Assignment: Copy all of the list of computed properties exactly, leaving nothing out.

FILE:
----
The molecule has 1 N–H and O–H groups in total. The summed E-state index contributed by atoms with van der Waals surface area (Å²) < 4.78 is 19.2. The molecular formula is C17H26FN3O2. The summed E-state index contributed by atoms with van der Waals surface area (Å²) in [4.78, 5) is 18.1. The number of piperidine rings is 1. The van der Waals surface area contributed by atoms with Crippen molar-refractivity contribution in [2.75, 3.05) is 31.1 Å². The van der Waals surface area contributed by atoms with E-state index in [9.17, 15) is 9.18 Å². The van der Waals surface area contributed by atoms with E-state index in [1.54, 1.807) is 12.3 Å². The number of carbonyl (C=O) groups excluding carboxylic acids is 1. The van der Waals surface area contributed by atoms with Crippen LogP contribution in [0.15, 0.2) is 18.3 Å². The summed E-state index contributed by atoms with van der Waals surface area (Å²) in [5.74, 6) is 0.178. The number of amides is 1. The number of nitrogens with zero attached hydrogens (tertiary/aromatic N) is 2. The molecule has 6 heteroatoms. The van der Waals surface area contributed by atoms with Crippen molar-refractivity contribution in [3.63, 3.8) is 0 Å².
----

The molecule has 1 N–H and O–H groups in total. The summed E-state index contributed by atoms with van der Waals surface area (Å²) < 4.78 is 19.2. The molecular formula is C17H26FN3O2. The summed E-state index contributed by atoms with van der Waals surface area (Å²) in [4.78, 5) is 18.1. The number of piperidine rings is 1. The van der Waals surface area contributed by atoms with Crippen molar-refractivity contribution in [2.75, 3.05) is 31.1 Å². The van der Waals surface area contributed by atoms with E-state index in [9.17, 15) is 9.18 Å². The van der Waals surface area contributed by atoms with E-state index in [1.54, 1.807) is 12.3 Å². The number of carbonyl (C=O) groups excluding carboxylic acids is 1. The van der Waals surface area contributed by atoms with Crippen LogP contribution in [0.15, 0.2) is 18.3 Å². The summed E-state index contributed by atoms with van der Waals surface area (Å²) in [5.74, 6) is 0.178. The number of amides is 1. The number of nitrogens with zero attached hydrogens (tertiary/aromatic N) is 2. The molecule has 6 heteroatoms. The van der Waals surface area contributed by atoms with Crippen molar-refractivity contribution in [3.63, 3.8) is 0 Å².